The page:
Notes to broadcasters
Sexual and gender-based violence (SGBV) is any act, or the threat of an act, that causes physical, psychological/emotional, economic, or sexual pain or injury to a person because of that person’s gender.
Examples of SGBV that can lead to death, physical injury, or psychological trauma include infanticide, honour killing, female genital mutilation, femicide, human trafficking, forced labour, forced marriage, confinement, dispossession, rape (of an intimate partner or non-partner), domestic violence, and humiliation.
Increasing reports of physical and spousal abuse to police led the Ghana Police Administration in 1998 to establish the Women and Juvenile Unit, which is now called DOVVSU (Domestic Violence and Victim Support Unit). This is a specialized unit that handles crimes against women and children. The enactment of the Domestic Violence Act 2007 and the Legislative Instrument in 2016 have also helped tackle domestic violence in Ghana.
In spite of the existence of DOVVSU, Ghana still faces increased reports of SGBV because there are inadequate essential services to address it, including social services, educational, and health services. For example, survivors of sexualized violence must pay for medical fees though they are supposed to be free; there are limited DOVVSU offices and staff at the district and community levels; there are limited shelter facilities for survivors; and the degree of ignorance about SGBV allows perpetrators to behave without consequences.
Coupled with limited access to essential services such as shelters and hotlines, this has created a situation where SGBV thrives in many communities in Ghana. These challenges make it necessary to educate Ghanaians about SGBV, so that they are aware of the services available to them, and the steps they need to take to get justice.
This script includes real and fictional representations of survivors of SGBV as well as social workers and advocates who fight against SGBV in their line of work. They discuss SGBV at the workplace and in the informal work sector and suggest the best way forward in Ghana. If you want to create programs about sexualized and gender-based violence and the services available to support survivors of SGBV, talk to people who work in social service organizations and other supporting organizations, and, if possible, speak with survivors of SGBV. You might want to ask them the following questions:
- What is the definition of SGBV and what does it include?
- How common are instances of SGBV in this area?
- What services are available in this area to support survivors of SGBV?
- What are the most important things to remember in caring for survivors?
- What kinds of policies should workplaces enact to ensure that offices, farms, and other places are safe for all workers?
Estimated duration of the radio script with music, intro and extro: 25-30 minutes
Most people assume SGBV is rape or sexual assault. But it includes many other forms of violence and encompasses all forms of unwanted sexual contact or interactions. Sexualized violence is an overarching term used to describe any violence, physical or psychological, carried out through sexual means or by targeting sexuality.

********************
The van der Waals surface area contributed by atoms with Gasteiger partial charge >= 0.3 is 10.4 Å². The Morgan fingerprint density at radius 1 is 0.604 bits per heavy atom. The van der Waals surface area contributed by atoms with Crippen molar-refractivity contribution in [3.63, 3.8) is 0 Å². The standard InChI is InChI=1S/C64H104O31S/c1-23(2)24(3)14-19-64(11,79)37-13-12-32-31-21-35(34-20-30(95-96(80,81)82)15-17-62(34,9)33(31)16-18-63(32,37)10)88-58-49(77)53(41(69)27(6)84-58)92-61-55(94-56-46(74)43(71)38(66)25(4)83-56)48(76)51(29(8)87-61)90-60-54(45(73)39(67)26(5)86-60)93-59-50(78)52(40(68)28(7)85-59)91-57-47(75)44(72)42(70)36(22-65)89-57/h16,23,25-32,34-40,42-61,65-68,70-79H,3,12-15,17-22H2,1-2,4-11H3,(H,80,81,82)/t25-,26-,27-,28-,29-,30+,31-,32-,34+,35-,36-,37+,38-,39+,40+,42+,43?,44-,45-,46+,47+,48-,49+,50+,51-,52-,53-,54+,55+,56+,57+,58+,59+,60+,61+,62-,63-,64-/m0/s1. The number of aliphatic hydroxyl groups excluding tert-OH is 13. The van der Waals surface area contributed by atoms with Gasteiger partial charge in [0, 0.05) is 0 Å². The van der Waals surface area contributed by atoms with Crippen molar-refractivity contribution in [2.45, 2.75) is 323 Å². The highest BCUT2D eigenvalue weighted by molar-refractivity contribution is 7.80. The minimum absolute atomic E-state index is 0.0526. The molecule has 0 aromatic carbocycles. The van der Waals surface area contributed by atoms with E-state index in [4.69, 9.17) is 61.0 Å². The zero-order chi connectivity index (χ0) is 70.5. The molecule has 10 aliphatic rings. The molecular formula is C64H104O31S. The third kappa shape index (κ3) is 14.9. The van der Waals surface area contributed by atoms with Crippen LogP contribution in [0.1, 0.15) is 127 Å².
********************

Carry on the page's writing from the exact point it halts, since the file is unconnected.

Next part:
As part of my introduction, I’ll allow Mr. Kojo Addo to give us some statistics on the topic as it is tracked in Ghana.
Just a note to our listeners: Today’s discussion will cover topics such as rape in detail and may be disturbing to some.
I must state emphatically that SGBV is a violation of human rights. It denies the human dignity of the individual and hurts human development.
In 2016, the Ministry of Gender, Children and Social Protection undertook a study on domestic violence which revealed that nearly 40% of women in Ghana have experienced physical violence while one in ten were sexually assaulted.
It is estimated that at least one in three women will experience some sort of violence in their lifetime. This represents more than one billion women worldwide. And it is the poorest and most marginalized of women who face the greatest risks of violence.
It’s a fact that essential services to address gender-based violence from social services, from police and the justice sector, and from educational and health services have not been adequately provided to state actors and citizens in Ghana. There are limited DOVVSU offices and personnel at the district and community level. DOVVSU is the Domestic Violence and Victim Support Unit. DOVVSU is under-resourced and has limited shelter facilities for women who have survived SGBV. These limitations make it easier for perpetrators of sexualized violence to act without consequences. An unprepared system with these kinds of flaws will fail many women, and may even cause them further harm.
I strongly believe that there remain flaws in the system and that these encourage SGBV in our country, and make it more difficult for survivors to come forward.
The informal sector is huge and there’s a wide range of workers in such workspaces. We need to put pressure on the system to put structures in place to deal with sexualized violence in informal sectors. The informal sector must have policies, or at least agreed-upon and expected standards of conduct, to deal with sexual harassment, exploitation, and rape.